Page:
“In the end, this campaign is not for me. And it’s not for John. It’s for you, the people of New Jersey who deserve better in Congress, and better from their government,” she said.

Runyan defeated Adler in November’s election.


As April came into view, so did a new township website design with plenty of fresh features.

“This new website will serve as our online town hall, providing access to my administration and our township government at any time,” Cahn said. “We designed the site with a focus on providing our residents, visitors and businesses the ability to easily and quickly find the information and answers they are looking for.”

Cherry Hill has remained active on the web, with consistent tweets from @CherryHillTwp and a Facebook page to relay pertinent information to residents.

Cahn hit his 100th day in office in April and said he was ready to look for more cost-saving measures for Cherry Hill.

“That budgetary review, a long and in-depth process, is well underway and has already sparked initial changes,” Cahn said. “In the coming months, we will continue to develop ways that Cherry Hill can change government and identify potential savings.”

The mayor launched his wellness campaign at the Art Blooms Earth Day Festival, which was back in its third year.

“Launching the Mayor’s Wellness Campaign at this year’s Earth Festival combines a great township event for the community with an exciting new initiative to engage our residents and promote a healthy lifestyle,” Cahn said. “Promoting healthy, safety and wellness will help our families, our businesses and our community better and enjoy all our community has to offer.”

On April 24, the citizen’s cabinet, comprised of 30 residents, met for the first time.

Many of the members, it was reported, spoke out at many town meetings in the past, including the Wawa proposal and the charter school proceedings.

“I was born and raised in Cherry Hill. I raised my family in Cherry Hill,” resident and cabinet member Marsha Wachman said. “I want to see it be the community like I saw growing up.”

Also in April, Cherry Hill Schools were in the limelight after parent Stu Chaifetz posted a video on YouTube that went viral titled, “Teacher/Bully: How My Son Was Humiliated and Tormented by His Teacher and Aide.”

Chaifetz detailed a day in the life of Akian, his son, in his five-student, self-contained autism classroom at Horace Mann Elementary School.

He had placed a wire on his son on Feb. 17. The audio he heard changed his life, he said.

“What I heard on that audio was so disgusting, vile, and just an absolute disrespect and bullying of my son,” Chaifetz said.

Bastnagel said the school acted in February and that it was a personnel matter.

At the April 24 school board meeting, Reusche said, “Although this is a personnel matter and there are specifics that I cannot legally address publicly, I want to assure our parents that the individuals who are heard on the recording raising their voices and inappropriately addressing children no longer work in the district and have not since shortly after we received the copy of the recording.”


In May, some Cherry Hill students received a special lesson.

Neil Burti, the principal of the 60-student Cherry Hill School District Alternative High School heard about Mount Peace Cemetery in Lawnside’s deteriorating condition and decided to take action.

Nearly 80 African American Civil War veterans are buried at Mount Peace, it was reported.

Burti, staff and students took to the cemetery, braving rain, to take away bags and bags of trash and debris.

“Students are more interested in history here. It’s more tangible than textbook learning,” Burti said. “This opportunity allows us to show our students the connection between our character development and cultural competence initiatives and the common core standards for social studies.”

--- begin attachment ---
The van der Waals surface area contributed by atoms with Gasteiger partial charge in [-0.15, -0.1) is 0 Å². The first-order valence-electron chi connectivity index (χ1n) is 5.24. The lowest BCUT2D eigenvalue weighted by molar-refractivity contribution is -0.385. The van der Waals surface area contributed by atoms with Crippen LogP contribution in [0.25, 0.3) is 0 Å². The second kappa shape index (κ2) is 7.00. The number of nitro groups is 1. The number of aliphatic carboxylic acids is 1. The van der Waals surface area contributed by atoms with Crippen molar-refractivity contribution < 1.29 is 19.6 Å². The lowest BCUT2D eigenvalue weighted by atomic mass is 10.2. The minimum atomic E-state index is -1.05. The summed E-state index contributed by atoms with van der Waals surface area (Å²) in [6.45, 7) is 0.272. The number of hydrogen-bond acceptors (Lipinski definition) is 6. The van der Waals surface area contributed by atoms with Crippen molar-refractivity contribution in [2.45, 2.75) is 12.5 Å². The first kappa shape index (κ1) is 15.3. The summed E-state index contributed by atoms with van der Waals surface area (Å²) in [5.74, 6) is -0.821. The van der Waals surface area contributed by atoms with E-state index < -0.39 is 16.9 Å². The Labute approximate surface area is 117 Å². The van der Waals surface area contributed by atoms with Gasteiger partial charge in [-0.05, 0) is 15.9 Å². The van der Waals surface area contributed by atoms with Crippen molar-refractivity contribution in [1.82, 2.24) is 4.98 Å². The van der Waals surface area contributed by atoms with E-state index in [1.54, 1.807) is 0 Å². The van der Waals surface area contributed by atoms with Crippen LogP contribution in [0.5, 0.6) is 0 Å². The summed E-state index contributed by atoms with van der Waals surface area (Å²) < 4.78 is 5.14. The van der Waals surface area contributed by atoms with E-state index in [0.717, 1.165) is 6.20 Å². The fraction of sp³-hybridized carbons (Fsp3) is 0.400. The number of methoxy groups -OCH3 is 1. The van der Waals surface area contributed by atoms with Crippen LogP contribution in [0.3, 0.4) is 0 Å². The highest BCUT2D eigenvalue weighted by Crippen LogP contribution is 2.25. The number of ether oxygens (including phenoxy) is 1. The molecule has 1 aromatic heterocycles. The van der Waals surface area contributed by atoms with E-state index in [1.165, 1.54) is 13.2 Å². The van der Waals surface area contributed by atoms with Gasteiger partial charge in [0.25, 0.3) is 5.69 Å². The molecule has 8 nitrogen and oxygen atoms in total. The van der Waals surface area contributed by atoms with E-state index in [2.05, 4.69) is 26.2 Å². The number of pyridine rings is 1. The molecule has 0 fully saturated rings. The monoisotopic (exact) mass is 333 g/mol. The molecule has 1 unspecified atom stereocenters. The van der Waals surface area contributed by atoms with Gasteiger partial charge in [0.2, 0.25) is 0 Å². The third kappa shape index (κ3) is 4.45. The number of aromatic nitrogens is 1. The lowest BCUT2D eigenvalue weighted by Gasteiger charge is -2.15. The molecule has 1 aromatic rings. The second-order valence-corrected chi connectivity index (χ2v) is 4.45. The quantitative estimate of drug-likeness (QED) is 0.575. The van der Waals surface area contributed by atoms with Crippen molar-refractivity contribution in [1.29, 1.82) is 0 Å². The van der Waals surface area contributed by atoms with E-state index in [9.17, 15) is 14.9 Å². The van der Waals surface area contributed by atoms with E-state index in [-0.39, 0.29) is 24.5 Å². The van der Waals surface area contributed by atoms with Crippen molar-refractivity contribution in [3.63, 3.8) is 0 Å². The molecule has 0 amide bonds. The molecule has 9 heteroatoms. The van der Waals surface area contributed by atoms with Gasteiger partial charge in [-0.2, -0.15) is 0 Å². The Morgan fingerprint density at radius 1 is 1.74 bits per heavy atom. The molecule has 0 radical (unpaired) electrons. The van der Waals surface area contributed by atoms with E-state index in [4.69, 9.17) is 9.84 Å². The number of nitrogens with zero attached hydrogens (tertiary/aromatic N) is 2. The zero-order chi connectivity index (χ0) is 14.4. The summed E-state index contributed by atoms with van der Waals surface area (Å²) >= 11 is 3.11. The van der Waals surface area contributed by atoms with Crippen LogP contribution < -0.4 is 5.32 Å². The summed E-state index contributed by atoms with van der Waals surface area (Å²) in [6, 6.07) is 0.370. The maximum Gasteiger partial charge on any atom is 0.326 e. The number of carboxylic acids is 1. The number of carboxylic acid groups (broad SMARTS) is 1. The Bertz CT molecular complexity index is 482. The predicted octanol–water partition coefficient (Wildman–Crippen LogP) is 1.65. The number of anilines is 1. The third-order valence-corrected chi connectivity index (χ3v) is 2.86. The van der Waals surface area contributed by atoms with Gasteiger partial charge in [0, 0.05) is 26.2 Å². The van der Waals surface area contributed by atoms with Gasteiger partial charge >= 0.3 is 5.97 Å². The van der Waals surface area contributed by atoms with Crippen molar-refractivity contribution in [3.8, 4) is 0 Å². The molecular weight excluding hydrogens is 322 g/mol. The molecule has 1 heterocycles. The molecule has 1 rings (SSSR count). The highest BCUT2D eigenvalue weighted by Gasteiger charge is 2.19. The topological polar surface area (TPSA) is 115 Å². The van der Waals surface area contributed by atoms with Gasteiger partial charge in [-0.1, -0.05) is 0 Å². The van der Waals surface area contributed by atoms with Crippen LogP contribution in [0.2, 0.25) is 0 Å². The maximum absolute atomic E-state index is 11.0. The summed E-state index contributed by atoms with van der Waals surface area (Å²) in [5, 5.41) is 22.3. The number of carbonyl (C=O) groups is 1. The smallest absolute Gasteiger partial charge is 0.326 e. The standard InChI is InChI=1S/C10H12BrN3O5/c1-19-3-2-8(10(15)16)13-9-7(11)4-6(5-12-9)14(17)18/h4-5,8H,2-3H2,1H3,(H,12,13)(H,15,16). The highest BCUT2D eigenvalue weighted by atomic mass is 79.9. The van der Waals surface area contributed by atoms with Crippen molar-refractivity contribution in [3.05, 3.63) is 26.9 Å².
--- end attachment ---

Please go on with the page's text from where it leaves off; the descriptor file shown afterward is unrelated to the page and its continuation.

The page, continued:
Also in May, the third annual Jeremy Kane 5K Benefit Run was held at Cherry Hill High School East.

The Sun reported that more than 300 community members participated in the 3.1-mile run in honor of Kane, who was killed by a suicide bomb attack while on patrol in the Helmand Province in Afghanistan in January 2010.

Jeremy was the son of councilwoman Melinda Kane.

The money raised from the run, which was expected to be more than $50,000, was put into the Jeremy Kane Scholarship Fund.

“Jeremy never received any assistance toward his college education. Despite training every summer and one weekend a month, that did not make him eligible for benefits,” Kane said. “Had he not been killed in combat and if he returned to Rutgers, he would have only been eligible for 50 percent of the GI Bill benefits since he was a reservist.”


As the school year wound down for local students, the state Department of Education released its annual report cards for the 2010–11 school year.

In all, the district faired quite well.

“Our board of education, administrators, teachers, and support staff remain committed to providing each student a preeminent education, one that includes academic challenges, character building, social growth, promotion of civic responsibilities, and the development of a foundation for lifelong learning,” Reusche said.

On June 18, almost 900 students moved on from Cherry Hill, graduating at Temple University’s Liacouras Center.

Camden Catholic High School had a point of pride in June.

Graduate Michelle Vittese was selected as one of 16 field hockey players to represent Team USA at the London Summer Olympics.

“Representing our country, I’m so proud and honored. It’s exciting to share it with best friends and people who have been supportive up to this point,” Vittese said.

A couple months before the Olympics, Vittese reported that she was busy practicing and conditioning six days a week.

“To have the Olympic experience…I’ve never experienced anything like it,” she said.

In more June sports news, the Oakland Athletics selected Cherry Hill West graduate Vince Voiro in the 15th round of Major League Baseball’s First-Year Player Draft — 469th overall.

“It’s really exciting. My goal was to continue playing baseball, and now I’m able to realize that dream is coming true,” Voiro said.